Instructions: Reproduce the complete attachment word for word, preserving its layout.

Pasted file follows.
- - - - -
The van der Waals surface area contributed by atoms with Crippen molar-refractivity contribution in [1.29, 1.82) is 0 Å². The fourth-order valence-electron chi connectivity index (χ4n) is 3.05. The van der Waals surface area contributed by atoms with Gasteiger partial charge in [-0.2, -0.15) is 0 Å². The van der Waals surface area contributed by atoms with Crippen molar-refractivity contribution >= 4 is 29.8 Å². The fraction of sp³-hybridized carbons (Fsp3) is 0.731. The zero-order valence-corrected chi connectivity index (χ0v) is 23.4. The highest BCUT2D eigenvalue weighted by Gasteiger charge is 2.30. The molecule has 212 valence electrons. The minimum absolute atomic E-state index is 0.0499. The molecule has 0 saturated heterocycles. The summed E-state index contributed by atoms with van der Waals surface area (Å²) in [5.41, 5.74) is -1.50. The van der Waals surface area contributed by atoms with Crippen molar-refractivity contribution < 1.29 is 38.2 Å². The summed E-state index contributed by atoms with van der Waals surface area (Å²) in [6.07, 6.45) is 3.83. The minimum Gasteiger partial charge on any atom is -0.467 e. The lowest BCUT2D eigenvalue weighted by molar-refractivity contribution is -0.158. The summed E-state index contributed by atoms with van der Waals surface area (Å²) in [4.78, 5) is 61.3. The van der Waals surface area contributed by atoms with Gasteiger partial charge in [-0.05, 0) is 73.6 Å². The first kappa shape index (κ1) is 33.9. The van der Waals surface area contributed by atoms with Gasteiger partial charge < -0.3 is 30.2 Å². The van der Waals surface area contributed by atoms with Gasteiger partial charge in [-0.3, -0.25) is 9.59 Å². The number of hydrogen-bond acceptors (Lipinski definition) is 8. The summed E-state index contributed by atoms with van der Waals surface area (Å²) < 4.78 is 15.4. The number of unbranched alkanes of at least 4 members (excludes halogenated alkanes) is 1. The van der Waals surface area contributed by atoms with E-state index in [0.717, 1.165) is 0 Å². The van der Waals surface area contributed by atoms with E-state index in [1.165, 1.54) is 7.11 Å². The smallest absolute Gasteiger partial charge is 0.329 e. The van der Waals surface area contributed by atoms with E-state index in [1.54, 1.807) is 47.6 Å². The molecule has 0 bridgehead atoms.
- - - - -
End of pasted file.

The van der Waals surface area contributed by atoms with Crippen molar-refractivity contribution in [1.29, 1.82) is 0 Å². The fourth-order valence-electron chi connectivity index (χ4n) is 3.05. The van der Waals surface area contributed by atoms with Gasteiger partial charge in [-0.2, -0.15) is 0 Å². The van der Waals surface area contributed by atoms with Crippen molar-refractivity contribution >= 4 is 29.8 Å². The fraction of sp³-hybridized carbons (Fsp3) is 0.731. The zero-order valence-corrected chi connectivity index (χ0v) is 23.4. The highest BCUT2D eigenvalue weighted by Gasteiger charge is 2.30. The molecule has 212 valence electrons. The minimum absolute atomic E-state index is 0.0499. The molecule has 0 saturated heterocycles. The summed E-state index contributed by atoms with van der Waals surface area (Å²) in [5.41, 5.74) is -1.50. The van der Waals surface area contributed by atoms with Crippen molar-refractivity contribution < 1.29 is 38.2 Å². The summed E-state index contributed by atoms with van der Waals surface area (Å²) in [6.07, 6.45) is 3.83. The minimum Gasteiger partial charge on any atom is -0.467 e. The lowest BCUT2D eigenvalue weighted by molar-refractivity contribution is -0.158. The summed E-state index contributed by atoms with van der Waals surface area (Å²) in [4.78, 5) is 61.3. The van der Waals surface area contributed by atoms with Gasteiger partial charge in [-0.05, 0) is 73.6 Å². The first kappa shape index (κ1) is 33.9. The van der Waals surface area contributed by atoms with Gasteiger partial charge < -0.3 is 30.2 Å². The van der Waals surface area contributed by atoms with Gasteiger partial charge in [-0.3, -0.25) is 9.59 Å². The number of hydrogen-bond acceptors (Lipinski definition) is 8. The summed E-state index contributed by atoms with van der Waals surface area (Å²) < 4.78 is 15.4. The number of unbranched alkanes of at least 4 members (excludes halogenated alkanes) is 1. The van der Waals surface area contributed by atoms with E-state index in [0.717, 1.165) is 0 Å². The van der Waals surface area contributed by atoms with E-state index in [1.165, 1.54) is 7.11 Å². The smallest absolute Gasteiger partial charge is 0.329 e. The van der Waals surface area contributed by atoms with E-state index in [1.54, 1.807) is 47.6 Å². The molecule has 0 bridgehead atoms.